Some Mathematical Works of the 17th & 18th Centuries, including Newton's Principia, Euler's Mechanica, Introductio in Analysin, etc., translated mainly from Latin into English.

Most of the translations are from Latin by Ian Bruce, with some papers by others.

See below for latest additions.

With apologies to Samuel Johnson, and not to be taken too seriously : It is the fate of those who toil at the lower employments of life, to be rather driven by the fear of evil, than attracted by the prospect of good ; to be exposed to censure, without hope of praise; to be disgraced by miscarriage, or punished by neglect, where success would have been without applause, and diligence without reward. Among these unhappy mortals is the translator of Latin mathematical works of days gone by; whom mankind have considered,  not as the pupil, but the slave of science, the pioneer of literature, doomed only to remove rubbish and clear obstructions from the paths through which Learning and Genius press forward to conquest and glory, without a smile on the humble drudge that facilitates their progress. Every other author may aspire to praise; the translator can only hope to escape reproach, and even this negative recompense has been granted to a very few....

General Introduction : The State of this Site Sept. 2015: Annual Report.

However, notwithstanding the similarities of the present task with Dr. Johnson's remarks about compiling his dictionary, it is pleasing to note that for this website, around 3500 visits and 50,000 hits are made on a monthly basis, and that around 25,000 files are downloaded monthly to mathematicians and students of mathematics in around 150 countries, of which the U.S. accounts for approximately a quarter or more, on a regular basis. There is, of course, some seasonal variation depending on semester demand. Not much has changed over the past year; I have moved on to translating Leibniz’s articles on his calculus presented in the Acta Eruditorum from 1682 onwards. I have wanted to fit Hermann's Phoronomia into the general scheme of things for some time, and now some two thirds of this work have been completed; at this stage I can say that it is very interesting in parts, especially with regard to the origins of the Bernoulli Principle in fluids, which seems to have had its origins in the early work of Italian workers ; the work extends Newton's Principia, and what Newton thought of it can be read in Whiteside, vol. 8 I think. Also, I have put the first part of Euler's Algebra on this site ; Euler can make even the most elementary of mathematics interesting; this will be an ongoing project, which should be useful for the people who use this site as a teaching aid.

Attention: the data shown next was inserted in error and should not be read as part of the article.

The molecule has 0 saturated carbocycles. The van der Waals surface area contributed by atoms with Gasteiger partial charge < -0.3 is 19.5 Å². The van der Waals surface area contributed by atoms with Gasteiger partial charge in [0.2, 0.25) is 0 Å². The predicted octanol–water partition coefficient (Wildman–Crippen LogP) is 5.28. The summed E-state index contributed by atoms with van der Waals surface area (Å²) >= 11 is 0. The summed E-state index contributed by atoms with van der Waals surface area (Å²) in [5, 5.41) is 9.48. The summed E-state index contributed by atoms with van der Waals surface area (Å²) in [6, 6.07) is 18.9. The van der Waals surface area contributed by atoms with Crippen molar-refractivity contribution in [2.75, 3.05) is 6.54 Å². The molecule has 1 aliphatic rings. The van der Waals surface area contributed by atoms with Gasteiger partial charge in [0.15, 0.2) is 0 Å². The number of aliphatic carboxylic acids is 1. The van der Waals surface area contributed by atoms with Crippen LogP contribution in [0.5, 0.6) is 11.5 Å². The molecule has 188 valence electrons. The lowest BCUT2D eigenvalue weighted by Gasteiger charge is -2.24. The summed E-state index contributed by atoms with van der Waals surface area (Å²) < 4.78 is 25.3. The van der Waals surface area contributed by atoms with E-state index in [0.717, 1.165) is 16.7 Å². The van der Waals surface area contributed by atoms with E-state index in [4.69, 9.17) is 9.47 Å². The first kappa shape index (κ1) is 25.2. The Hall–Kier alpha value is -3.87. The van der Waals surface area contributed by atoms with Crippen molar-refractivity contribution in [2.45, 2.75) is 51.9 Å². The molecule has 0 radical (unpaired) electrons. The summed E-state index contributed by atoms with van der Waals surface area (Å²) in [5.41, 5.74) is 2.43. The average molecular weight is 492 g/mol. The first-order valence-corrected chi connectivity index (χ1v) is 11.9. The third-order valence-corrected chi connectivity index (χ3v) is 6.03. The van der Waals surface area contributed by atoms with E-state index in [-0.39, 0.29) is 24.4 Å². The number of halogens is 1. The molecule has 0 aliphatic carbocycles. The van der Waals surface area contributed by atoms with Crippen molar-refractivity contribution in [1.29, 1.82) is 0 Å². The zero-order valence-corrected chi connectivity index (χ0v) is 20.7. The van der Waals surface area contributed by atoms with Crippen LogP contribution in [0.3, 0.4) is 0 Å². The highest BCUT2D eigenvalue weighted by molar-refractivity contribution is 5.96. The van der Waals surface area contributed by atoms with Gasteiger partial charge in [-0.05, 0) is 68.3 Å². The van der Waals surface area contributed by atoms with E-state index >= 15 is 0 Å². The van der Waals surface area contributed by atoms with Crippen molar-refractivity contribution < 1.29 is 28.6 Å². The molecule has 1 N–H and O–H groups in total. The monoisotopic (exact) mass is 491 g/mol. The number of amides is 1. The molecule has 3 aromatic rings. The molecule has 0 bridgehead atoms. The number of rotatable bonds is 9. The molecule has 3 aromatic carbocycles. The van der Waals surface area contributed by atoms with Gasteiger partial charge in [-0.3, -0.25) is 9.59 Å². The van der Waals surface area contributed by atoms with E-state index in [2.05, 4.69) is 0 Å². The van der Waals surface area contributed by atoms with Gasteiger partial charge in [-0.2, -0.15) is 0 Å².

A number of authors both of books and papers have made reference to this website, all of whom I would like to thank for their favorable mentions.


        The most popular files downloaded recently not in order have been Euler's Integration Ch. I , Newton's Axioms and the addition to Book II ch.1 of the Principia,  and some chapters of Euler's Mechanica I & II  and his Introducito in Analysin, completed this last year, parts of Huygens' Horologium are very popular, some early Euler papers, esp. E025, and various parts of Gregorius and James Gregory's Optica Promota also, and there is of course a constant demand for material on logarithms, and Harriot's book salvaged from his posthumous notes is of interest to browsers. Lately Jim Hanson's work on Napier's Bones and Promptuary have been very popular. This site is unique in that it provides the only translation available into English of a number of important works. Texts are presented with the understanding that they cannot be error-free, and reveal the translator's idiosyncrasies to some extent. Usually there are some notes to help you along, especially at the start of the chapter.